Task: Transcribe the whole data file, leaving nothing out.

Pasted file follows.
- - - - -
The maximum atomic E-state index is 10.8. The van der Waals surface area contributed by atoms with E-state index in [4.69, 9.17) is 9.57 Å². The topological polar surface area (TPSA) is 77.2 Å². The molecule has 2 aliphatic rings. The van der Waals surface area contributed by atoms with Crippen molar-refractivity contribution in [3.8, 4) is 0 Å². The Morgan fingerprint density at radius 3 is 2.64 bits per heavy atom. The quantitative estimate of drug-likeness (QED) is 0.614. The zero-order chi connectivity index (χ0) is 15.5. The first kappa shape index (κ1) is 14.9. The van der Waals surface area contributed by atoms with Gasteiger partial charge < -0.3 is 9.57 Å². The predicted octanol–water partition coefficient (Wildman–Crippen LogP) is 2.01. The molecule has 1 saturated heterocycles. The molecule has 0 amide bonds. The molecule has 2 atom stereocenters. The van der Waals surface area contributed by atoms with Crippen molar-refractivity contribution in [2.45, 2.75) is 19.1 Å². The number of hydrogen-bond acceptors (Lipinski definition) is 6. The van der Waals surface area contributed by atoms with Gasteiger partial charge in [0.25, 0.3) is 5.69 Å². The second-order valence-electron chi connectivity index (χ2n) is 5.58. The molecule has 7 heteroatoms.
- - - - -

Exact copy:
The maximum atomic E-state index is 10.8. The van der Waals surface area contributed by atoms with E-state index in [4.69, 9.17) is 9.57 Å². The topological polar surface area (TPSA) is 77.2 Å². The molecule has 2 aliphatic rings. The van der Waals surface area contributed by atoms with Crippen molar-refractivity contribution in [3.8, 4) is 0 Å². The Morgan fingerprint density at radius 3 is 2.64 bits per heavy atom. The quantitative estimate of drug-likeness (QED) is 0.614. The zero-order chi connectivity index (χ0) is 15.5. The first kappa shape index (κ1) is 14.9. The van der Waals surface area contributed by atoms with Gasteiger partial charge < -0.3 is 9.57 Å². The predicted octanol–water partition coefficient (Wildman–Crippen LogP) is 2.01. The molecule has 1 saturated heterocycles. The molecule has 0 amide bonds. The molecule has 2 atom stereocenters. The van der Waals surface area contributed by atoms with Crippen molar-refractivity contribution in [2.45, 2.75) is 19.1 Å². The number of hydrogen-bond acceptors (Lipinski definition) is 6. The van der Waals surface area contributed by atoms with Gasteiger partial charge in [0.25, 0.3) is 5.69 Å². The second-order valence-electron chi connectivity index (χ2n) is 5.58. The molecule has 7 heteroatoms.